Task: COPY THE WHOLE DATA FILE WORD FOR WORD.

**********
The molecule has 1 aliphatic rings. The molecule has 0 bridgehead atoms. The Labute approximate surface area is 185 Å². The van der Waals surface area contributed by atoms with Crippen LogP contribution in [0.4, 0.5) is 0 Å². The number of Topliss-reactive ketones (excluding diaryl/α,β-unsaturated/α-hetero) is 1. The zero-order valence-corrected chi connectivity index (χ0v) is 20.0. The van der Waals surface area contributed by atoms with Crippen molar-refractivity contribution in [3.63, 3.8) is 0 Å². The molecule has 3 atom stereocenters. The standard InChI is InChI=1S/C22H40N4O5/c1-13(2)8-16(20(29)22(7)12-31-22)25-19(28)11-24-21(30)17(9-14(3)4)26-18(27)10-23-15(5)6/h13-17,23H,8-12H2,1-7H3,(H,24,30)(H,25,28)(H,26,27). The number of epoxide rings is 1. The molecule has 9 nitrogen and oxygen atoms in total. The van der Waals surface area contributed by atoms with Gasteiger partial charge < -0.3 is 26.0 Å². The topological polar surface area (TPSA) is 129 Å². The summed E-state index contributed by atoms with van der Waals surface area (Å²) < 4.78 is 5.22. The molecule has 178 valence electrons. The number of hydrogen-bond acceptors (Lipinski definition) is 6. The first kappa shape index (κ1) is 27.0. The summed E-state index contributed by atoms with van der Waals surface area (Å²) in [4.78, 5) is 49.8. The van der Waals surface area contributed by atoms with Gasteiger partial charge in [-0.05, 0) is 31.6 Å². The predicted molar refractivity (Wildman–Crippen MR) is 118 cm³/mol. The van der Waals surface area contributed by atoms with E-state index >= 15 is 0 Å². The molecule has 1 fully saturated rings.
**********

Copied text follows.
The molecule has 1 aliphatic rings. The molecule has 0 bridgehead atoms. The Labute approximate surface area is 185 Å². The van der Waals surface area contributed by atoms with Crippen LogP contribution in [0.4, 0.5) is 0 Å². The number of Topliss-reactive ketones (excluding diaryl/α,β-unsaturated/α-hetero) is 1. The zero-order valence-corrected chi connectivity index (χ0v) is 20.0. The van der Waals surface area contributed by atoms with Crippen molar-refractivity contribution in [3.63, 3.8) is 0 Å². The molecule has 3 atom stereocenters. The standard InChI is InChI=1S/C22H40N4O5/c1-13(2)8-16(20(29)22(7)12-31-22)25-19(28)11-24-21(30)17(9-14(3)4)26-18(27)10-23-15(5)6/h13-17,23H,8-12H2,1-7H3,(H,24,30)(H,25,28)(H,26,27). The number of epoxide rings is 1. The molecule has 9 nitrogen and oxygen atoms in total. The van der Waals surface area contributed by atoms with Gasteiger partial charge < -0.3 is 26.0 Å². The topological polar surface area (TPSA) is 129 Å². The summed E-state index contributed by atoms with van der Waals surface area (Å²) < 4.78 is 5.22. The molecule has 178 valence electrons. The number of hydrogen-bond acceptors (Lipinski definition) is 6. The first kappa shape index (κ1) is 27.0. The summed E-state index contributed by atoms with van der Waals surface area (Å²) in [4.78, 5) is 49.8. The van der Waals surface area contributed by atoms with Gasteiger partial charge in [-0.05, 0) is 31.6 Å². The predicted molar refractivity (Wildman–Crippen MR) is 118 cm³/mol. The van der Waals surface area contributed by atoms with E-state index >= 15 is 0 Å². The molecule has 1 fully saturated rings.